Throughout the unfolding of the world crisis there can be conjunctures of growth, not as a whole, but in some industries and even some industries against others. The need to recreate a workers’ aristocracy is based on the need to reinforce a social base, which is a structural matter for an imperialist State. And there is a central contradiction between USA, that must strengthen a workers’ aristocracy and the EU, that must attack its workers’ aristocracy to boost the State for trade war. 

On Bolsonaro’s victory we reaffirmed the idea that it is not fascism, as we have explained in the articles published in our website; and we tried to go deeper on the relation with the petty bourgeoisie, with the concept of sui generis Bonapartism. We picked up the thread of Trotsky’s writings on Latin America and how the general laws of capitalism and their special combinations come up in semicolonial countries. This analysis is important, because the relation of the petty bourgeoisie with the imperialist bourgeoisie is not the same in semi States, in which the bourgeoisie (sub-bourgeoisie) is weaker and mediated by imperialism. The features of this petty bourgeoisie in semicolonies impede the emergence of fascism, because a “national” capital will never be an imperialist financial capital, it rather depends on this international capital for its survival. Therefore, the petty bourgeoisie acquires other type of features; its radical and democratic wing tries to refine the institutional conditions of the semi State and finds shelter in education –as a counterweight in terms of consciousness- to avoid the most reactionary course of capitalism. The historical development in semicolonial countries of a urban and, mainly, rural petty bourgeoisie has been the foundation –throughout bourgeois-democratic revolutions- of the formation of what we know as sub-bourgeoisie.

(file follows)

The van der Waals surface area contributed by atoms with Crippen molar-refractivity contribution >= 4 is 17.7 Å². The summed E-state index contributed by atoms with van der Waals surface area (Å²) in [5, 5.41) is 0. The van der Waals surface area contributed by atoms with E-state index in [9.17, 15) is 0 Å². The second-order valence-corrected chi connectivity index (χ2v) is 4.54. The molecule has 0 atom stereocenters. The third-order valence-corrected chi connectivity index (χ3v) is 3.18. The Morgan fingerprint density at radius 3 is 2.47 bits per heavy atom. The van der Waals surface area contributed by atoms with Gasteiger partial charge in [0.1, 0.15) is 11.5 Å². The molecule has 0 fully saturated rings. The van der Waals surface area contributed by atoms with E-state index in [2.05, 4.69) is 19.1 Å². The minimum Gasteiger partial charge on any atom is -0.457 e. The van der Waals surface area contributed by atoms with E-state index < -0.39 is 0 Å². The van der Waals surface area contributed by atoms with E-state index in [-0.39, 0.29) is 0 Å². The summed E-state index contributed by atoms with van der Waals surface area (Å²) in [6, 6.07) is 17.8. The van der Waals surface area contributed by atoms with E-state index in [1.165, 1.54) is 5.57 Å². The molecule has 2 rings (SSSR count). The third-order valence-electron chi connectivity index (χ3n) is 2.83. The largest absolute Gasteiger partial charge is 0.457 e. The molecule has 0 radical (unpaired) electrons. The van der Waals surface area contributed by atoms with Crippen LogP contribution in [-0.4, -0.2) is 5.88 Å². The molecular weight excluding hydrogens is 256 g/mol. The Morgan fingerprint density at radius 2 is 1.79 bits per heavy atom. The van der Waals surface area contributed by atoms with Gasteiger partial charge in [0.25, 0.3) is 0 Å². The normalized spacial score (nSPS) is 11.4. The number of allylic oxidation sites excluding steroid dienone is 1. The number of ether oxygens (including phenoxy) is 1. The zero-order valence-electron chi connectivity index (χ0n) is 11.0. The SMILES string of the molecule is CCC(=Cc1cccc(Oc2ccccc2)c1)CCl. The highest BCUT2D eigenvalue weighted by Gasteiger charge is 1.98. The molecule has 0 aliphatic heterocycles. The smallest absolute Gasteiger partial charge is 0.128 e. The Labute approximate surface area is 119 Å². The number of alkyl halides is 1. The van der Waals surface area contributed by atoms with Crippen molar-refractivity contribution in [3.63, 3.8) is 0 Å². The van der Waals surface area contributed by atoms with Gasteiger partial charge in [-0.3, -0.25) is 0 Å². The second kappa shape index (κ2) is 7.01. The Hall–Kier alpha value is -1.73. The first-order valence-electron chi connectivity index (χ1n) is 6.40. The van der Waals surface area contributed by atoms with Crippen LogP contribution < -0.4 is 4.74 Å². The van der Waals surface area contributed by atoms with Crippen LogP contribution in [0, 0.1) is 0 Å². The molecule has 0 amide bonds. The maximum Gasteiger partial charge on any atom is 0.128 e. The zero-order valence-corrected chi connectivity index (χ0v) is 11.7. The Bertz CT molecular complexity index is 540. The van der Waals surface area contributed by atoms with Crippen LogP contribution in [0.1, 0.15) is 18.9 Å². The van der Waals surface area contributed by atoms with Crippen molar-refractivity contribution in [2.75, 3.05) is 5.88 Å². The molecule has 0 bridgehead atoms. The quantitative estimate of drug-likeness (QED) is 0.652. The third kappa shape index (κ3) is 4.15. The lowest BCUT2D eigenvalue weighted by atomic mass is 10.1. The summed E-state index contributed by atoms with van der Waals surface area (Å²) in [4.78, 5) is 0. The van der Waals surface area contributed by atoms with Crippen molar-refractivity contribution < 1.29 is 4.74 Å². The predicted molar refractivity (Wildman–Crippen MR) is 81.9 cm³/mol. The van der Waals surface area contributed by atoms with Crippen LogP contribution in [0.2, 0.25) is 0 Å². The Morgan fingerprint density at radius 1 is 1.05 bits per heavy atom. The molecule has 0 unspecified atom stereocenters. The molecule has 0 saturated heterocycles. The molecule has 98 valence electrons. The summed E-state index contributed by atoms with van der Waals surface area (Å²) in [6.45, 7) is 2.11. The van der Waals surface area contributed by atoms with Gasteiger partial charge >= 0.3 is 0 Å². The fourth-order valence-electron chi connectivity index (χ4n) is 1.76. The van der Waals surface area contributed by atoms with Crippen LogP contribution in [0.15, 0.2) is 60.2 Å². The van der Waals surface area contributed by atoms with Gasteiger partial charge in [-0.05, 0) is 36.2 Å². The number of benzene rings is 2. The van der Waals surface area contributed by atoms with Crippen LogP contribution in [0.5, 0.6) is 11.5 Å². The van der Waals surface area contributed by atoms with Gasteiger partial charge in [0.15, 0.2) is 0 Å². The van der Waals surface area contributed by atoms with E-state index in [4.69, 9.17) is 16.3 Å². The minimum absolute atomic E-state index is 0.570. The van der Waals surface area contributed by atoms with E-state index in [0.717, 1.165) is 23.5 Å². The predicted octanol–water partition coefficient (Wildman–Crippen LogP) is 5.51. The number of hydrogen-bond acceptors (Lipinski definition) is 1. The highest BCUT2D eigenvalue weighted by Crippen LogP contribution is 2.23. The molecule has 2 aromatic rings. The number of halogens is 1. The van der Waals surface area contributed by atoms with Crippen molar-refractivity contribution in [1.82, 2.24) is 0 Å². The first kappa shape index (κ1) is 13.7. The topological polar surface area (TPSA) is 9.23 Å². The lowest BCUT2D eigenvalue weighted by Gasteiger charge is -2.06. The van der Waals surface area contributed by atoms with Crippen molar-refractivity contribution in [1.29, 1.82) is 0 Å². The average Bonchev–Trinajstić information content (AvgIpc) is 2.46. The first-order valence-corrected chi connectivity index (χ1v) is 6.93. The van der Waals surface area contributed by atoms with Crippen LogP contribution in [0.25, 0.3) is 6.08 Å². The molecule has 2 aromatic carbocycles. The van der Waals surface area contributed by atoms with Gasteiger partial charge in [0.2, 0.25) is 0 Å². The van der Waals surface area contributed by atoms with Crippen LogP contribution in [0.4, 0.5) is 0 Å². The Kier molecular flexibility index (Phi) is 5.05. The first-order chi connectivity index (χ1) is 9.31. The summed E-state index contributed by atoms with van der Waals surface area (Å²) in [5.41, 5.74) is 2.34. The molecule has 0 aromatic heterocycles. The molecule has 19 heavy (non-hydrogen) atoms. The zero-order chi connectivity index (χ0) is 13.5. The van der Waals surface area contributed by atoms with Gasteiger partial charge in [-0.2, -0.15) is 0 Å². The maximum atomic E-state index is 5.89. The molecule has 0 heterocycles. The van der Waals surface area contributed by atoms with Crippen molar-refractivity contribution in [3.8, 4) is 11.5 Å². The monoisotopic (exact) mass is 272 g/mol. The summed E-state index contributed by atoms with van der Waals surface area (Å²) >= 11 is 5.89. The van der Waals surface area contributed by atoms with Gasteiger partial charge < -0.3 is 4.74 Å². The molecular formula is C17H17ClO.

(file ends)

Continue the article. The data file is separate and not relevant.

This refinement was required at sight of the growth of different movements with petty bourgeois features and for the discussion on what are the tasks of revolutionaries to influence them. For that, the old revolutionaries said that the only way for the petty bourgeoisie to trust the proletariat was to make the proletariat trust its own strength, that the proletariat regains the role as leader and takes over the historical tasks that the bourgeoisie is unable to carry out because of its decay. Therefore it is a mistaken policy on behalf of the Left to call for a vote for Haddad, which leads –in their adaptation to movements- to sow more confusion.

The I Congress reinforced the idea of building up a revolutionary core for the reconstruction of the Fourth International, a task that us, members of the TRFI, are committed to. We also believe that it is a priority that the revolutionary trends that vindicate the need of a IV International and the struggle for the proletarian dictatorship prop up the necessary measures to set up and unify an international workers’ vanguard lined up behind a revolutionary program. This is why we make an appeal for a Latin American Conference, to begin –at first in our Region- to help the vanguard walk the tough road of forging a revolutionary leadership.